There is an old Chinese saying “The best time to plant a tree was twenty years ago. The second best time is right now.”

There are lots of things we “should” have done yesterday, last month, last year etc. But life happens. People get sick, or busy, or sidetracked, or focused on the kids, the job, the team.

If that tree is a worry – let’s talk about it. If those hedges mean you are losing sleep – let’s get on that. By all means, call Reta at 204-730-0368

Is there a tree on your house? 

We can help! The summer storms that are becoming all too regular (read also – it seems like we have had destructive storms every year since Chris and I moved back from Winnipeg four years ago)

During the storm season of 2014 or ’15, Chris was photographed and interviewed by the Brandon Sun. He was quoted as saying that “a downed tree is a spring loaded death trap.” Now to be clear, he is not trying to scare people. What he wants to make clear is that a downed tree presents many, many risks – some of which are not obvious at all.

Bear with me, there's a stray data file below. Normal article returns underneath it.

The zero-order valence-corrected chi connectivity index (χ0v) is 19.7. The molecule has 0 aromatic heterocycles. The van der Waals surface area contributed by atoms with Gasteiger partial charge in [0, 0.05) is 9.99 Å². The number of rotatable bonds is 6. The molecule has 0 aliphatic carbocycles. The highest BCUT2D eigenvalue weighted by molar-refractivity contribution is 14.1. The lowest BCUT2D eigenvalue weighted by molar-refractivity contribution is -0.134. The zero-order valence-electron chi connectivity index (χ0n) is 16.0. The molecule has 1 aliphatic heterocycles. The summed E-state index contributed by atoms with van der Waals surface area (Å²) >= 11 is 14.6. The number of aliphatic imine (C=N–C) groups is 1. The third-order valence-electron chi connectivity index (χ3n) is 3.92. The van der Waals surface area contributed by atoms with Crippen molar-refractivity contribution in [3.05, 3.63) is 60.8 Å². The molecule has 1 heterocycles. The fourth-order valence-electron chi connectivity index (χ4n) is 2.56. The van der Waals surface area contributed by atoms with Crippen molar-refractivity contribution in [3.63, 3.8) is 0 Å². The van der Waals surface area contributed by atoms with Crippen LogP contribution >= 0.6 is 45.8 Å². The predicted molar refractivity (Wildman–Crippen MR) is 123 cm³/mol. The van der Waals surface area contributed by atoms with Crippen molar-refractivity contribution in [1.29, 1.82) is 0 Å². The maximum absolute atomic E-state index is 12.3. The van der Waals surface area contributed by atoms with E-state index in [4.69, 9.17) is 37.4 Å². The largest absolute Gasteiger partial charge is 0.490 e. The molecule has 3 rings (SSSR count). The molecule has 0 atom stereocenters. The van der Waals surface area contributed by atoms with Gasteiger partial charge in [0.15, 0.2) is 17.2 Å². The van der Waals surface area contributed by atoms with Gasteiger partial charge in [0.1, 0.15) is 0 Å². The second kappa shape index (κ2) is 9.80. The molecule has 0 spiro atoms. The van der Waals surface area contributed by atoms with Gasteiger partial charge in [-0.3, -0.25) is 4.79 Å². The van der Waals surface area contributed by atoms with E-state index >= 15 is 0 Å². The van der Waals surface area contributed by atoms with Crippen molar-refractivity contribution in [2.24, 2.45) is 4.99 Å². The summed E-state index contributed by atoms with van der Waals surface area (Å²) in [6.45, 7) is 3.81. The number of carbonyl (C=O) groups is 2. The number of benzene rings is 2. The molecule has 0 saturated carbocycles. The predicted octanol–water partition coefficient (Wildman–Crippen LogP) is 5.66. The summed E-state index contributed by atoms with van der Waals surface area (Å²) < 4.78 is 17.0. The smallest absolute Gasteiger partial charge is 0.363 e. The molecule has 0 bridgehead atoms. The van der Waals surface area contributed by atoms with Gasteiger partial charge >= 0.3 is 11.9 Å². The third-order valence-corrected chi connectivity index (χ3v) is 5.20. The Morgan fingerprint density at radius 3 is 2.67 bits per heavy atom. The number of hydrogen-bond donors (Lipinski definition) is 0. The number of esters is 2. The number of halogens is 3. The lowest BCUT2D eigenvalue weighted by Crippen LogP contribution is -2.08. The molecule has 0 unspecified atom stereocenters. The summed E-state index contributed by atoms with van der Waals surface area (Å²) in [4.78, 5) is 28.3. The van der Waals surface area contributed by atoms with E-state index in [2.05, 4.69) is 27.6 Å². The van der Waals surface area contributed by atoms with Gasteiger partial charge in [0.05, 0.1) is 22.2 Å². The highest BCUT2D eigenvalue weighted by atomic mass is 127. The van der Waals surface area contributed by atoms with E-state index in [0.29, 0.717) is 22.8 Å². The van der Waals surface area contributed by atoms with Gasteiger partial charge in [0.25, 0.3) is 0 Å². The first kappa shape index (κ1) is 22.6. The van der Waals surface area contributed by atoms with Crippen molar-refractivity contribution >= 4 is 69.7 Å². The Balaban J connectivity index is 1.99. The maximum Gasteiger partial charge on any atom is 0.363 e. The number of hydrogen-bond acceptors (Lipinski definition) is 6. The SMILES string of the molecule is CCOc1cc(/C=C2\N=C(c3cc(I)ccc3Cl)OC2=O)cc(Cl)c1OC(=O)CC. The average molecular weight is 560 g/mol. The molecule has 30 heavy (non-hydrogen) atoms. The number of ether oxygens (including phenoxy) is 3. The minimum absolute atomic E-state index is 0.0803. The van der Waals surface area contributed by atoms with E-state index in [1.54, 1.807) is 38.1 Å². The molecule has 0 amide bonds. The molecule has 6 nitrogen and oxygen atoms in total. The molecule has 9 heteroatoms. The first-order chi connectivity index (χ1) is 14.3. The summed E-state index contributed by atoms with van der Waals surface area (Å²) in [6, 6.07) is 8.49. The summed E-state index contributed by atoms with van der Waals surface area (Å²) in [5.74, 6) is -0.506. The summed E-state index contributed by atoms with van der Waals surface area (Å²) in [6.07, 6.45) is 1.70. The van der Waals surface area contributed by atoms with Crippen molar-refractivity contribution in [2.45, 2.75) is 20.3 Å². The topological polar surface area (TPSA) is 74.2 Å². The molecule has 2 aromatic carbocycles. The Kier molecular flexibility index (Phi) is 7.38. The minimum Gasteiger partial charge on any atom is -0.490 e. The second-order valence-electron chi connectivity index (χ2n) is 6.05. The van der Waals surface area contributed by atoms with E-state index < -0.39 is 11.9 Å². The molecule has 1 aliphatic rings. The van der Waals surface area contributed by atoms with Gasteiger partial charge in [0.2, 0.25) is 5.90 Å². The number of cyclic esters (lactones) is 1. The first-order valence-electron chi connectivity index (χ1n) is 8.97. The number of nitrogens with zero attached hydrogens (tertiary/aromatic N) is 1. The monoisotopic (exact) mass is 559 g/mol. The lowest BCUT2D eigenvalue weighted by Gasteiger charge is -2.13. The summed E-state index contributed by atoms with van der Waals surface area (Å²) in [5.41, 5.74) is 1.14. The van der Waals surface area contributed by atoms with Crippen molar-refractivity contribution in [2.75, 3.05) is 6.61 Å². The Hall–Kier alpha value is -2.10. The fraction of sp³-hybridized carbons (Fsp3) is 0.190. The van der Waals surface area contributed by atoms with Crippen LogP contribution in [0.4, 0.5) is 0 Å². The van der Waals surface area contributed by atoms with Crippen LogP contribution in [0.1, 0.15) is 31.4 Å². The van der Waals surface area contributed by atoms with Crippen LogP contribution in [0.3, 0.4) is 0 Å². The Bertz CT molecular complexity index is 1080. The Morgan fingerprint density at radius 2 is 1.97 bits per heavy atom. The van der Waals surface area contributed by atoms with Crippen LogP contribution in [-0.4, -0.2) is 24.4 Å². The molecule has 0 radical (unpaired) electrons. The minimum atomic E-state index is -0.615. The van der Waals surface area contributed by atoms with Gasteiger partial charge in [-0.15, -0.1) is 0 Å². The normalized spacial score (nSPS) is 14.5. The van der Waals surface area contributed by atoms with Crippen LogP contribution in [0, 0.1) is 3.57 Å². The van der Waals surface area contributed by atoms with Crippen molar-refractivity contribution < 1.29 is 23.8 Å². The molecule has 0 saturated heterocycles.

One of the challenges of storm work is how to remove trees and branches without further damaging your property. Maybe something is fully on your house, but depending how it is removed, there is a possibility to damage eavestroughs, soffit and fascia. Or perhaps, as a post is taken apart, there is the possibility of logs sliding down the side of your house, damaging siding or stucco.

While there is no 100% guarantee in storm work, we deploy a host of tools, trucks and expertise to safely make your home tree-free. From using a pole saw to cut branches from a safe distance (logs/posts can turn or shift suddenly depending on how their weight is distributed) to using jacks, straps and chains to support trees as we take them apart, we enjoy solving the challenges presented by a downed tree.